As you settle in and get comfortable before your fire, the exact opposite thing you are probably going to consider is the state of your chimney. Nonetheless, in the event that you don’t think about to it before you light flames, your delight might be exceptionally brief. Why? Filthy stacks can cause fireplace fires, which harm structures, wreck homes, and harm or murder individuals. There are upwards of 25,000 fireplace fires bringing about $125 million or more in property damage each year in the United States but, these numbers are much more significant after natural disasters such as hurricanes and tornadoes. That harm is to a great extent because of flames in the lower chimney relocating upward to break, twist, soften, or in any case contrarily influence the stonework or metal stack dividers. In the most extreme cases, stack flames can annihilate houses and put lives in danger.
Chimney fires can consume violently – loud and sensational enough to be distinguished by neighbors or bystanders. Nonetheless, slow-burning chimney fires do not get enough air or have enough fuel to be as sensational or noticeable. However, the temperatures they reach are exceptionally high and can cause as much harm to the stack structure and its surroundings. Chimney fires are not a territorial issue. They happen in urban, rural, metropolitan, and country regions comprising of private and business occupies.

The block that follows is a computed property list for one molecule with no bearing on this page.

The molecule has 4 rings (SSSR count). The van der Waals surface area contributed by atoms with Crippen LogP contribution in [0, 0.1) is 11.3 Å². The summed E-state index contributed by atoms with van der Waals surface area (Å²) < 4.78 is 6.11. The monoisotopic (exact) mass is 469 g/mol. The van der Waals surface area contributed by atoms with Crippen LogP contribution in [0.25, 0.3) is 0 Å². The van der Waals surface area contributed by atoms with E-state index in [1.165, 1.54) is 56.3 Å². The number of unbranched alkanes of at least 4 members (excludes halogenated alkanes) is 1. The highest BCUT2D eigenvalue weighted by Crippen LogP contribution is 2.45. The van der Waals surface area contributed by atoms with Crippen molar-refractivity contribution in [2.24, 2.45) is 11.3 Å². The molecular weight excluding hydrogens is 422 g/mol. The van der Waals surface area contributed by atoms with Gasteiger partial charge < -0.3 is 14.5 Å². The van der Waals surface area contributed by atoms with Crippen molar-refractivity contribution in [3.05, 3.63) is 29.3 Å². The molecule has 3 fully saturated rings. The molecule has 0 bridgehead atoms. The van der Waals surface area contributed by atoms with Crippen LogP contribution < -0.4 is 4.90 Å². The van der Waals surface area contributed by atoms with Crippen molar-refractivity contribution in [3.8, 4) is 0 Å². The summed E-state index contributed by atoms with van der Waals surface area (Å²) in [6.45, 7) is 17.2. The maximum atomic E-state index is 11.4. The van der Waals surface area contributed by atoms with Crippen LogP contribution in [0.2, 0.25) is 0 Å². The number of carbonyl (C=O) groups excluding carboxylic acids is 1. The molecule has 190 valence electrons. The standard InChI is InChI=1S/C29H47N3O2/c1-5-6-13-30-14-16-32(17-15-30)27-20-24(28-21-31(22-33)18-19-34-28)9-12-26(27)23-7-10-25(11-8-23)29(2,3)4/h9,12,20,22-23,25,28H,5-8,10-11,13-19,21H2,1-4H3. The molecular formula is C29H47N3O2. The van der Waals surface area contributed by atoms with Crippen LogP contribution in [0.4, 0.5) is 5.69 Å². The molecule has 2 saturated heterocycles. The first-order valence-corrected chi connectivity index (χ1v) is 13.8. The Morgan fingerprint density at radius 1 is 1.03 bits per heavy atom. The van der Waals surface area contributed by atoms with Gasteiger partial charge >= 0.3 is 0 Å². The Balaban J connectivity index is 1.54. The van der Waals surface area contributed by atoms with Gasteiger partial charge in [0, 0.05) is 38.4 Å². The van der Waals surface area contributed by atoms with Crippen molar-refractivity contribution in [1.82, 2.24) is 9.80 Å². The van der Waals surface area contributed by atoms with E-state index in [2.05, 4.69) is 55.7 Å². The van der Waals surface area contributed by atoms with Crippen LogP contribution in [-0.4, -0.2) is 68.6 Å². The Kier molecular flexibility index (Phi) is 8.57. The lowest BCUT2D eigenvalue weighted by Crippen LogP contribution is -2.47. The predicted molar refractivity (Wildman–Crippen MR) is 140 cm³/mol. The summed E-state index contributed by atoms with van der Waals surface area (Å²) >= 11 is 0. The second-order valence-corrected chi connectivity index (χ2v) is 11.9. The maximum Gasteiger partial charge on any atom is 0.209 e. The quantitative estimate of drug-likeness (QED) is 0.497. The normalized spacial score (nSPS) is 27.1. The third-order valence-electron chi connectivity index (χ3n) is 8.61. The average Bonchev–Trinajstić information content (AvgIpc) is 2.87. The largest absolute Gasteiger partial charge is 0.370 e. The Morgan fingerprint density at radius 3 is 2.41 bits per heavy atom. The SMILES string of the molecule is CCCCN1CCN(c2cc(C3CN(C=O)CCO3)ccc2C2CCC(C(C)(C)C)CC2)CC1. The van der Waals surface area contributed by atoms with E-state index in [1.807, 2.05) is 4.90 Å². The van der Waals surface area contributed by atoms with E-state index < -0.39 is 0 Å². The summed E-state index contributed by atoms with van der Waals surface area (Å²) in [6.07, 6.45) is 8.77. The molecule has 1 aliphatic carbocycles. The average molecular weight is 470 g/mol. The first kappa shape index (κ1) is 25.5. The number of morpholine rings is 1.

Chimney fires are a risky and significant issue to have, yet fortunately they are almost entirely preventable. You should be mindful of the things you burn in your fire box. While utilizing the right fuel is significant, a fireplace fire can in any case happen even in the wake of playing it safe. This is the reason yearly chimney inspections and cleanings are a basic piece of home upkeep.
When you choose SootMaster for your chimney needs, we ensure that the safety for our customers is our #1 priority. Contact us today to ensure that your chimney is safe to burn.
To check what you should and shouldn’t burn in your fireplace, click here.
Author: Kasi Whitaker